Bank of America (
) incurred income tax expense of $915 million in the year 2010, the
lowest among large U.S. banks like
), Goldman Sachs (
), Morgan Stanley (
). JPMorgan, for example, paid a total income tax of about $7.5
billion in 2010.
We have a price estimate of $15.42 for Bank of
, about 10-15% above the current market price.
Bank of America's Income Tax Expense Turning
In 2010, Bank of America's total income tax expense was $915
million, on a loss of about $1.3 billion. In 2009, Bank of America
had a total income tax benefit of $1.9 billion on a net income of
$4.3 billion; and in 2008, the bank had income tax expense of $420
million on a total income of $4.4 billion.
Some sources suggest a sentiment that Bank of America is
avoiding income taxes, but it is important to note the
different components that go into the income tax calculation for
corporations like BofA.
Major components of a corporation's income tax expense, apart
from U.S federal income tax, include state tax expense, non-U.S.
corporate tax differential, changes in the federal deferred tax
assets and certain tax-exemptions. Thus, while Bank of America
incurred current U.S. federal income tax expense of $1.55 billion,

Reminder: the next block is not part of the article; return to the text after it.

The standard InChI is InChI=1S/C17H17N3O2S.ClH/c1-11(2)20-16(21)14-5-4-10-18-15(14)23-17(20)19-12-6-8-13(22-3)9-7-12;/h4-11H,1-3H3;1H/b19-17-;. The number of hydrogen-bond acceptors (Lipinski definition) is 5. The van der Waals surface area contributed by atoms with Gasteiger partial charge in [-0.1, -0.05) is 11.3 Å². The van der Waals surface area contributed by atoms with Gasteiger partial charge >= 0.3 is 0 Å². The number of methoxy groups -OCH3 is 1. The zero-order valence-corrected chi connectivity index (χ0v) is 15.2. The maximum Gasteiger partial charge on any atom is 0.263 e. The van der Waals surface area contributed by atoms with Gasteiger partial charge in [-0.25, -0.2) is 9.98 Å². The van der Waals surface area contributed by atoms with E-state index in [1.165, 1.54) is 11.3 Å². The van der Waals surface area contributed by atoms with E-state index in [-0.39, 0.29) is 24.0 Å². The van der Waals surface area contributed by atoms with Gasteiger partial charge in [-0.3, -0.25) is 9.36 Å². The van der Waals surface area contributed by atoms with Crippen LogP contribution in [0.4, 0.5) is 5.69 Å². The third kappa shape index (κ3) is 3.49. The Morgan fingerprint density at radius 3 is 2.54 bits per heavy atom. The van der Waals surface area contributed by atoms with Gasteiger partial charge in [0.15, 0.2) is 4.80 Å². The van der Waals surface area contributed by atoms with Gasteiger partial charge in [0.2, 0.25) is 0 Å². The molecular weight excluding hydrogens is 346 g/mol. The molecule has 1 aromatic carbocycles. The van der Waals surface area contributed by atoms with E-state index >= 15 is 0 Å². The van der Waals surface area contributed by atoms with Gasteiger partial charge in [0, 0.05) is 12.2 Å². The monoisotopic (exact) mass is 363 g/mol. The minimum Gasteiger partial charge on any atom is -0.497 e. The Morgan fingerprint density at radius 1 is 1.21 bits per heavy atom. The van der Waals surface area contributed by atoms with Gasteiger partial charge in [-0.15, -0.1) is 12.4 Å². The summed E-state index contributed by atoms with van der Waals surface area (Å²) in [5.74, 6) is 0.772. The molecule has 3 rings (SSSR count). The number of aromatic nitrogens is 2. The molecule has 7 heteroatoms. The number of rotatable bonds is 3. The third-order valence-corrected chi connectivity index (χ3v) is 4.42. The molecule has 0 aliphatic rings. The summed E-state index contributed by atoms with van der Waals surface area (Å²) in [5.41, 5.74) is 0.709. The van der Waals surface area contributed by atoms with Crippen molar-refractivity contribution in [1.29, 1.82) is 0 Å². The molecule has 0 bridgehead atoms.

$1.53 billion and -$463 million in 2008, 2009 and 2010
respectively, its effect on the company's total income tax expense
is diluted when other components are taken into account.
Effective Tax Rate Outlook for BofA
We expect Bank of America's effective tax rate to remain at
about 31% throughout our forecast period, slightly lower than its
2006 high of about 34% due to its high deferred tax assets of 27
billion. Notably, value of Bank of America's stock is quite
sensitive to the effective tax rate by our estimates. A drop in the
effective tax rate by 3 percentage points, for example, implies a
7% increase in our $15.42 price estimate for Bank of America's
stock. You can test this scenario, and others, by dragging the
trend line in the interactive chart above.
See our complete analysis for Bank of America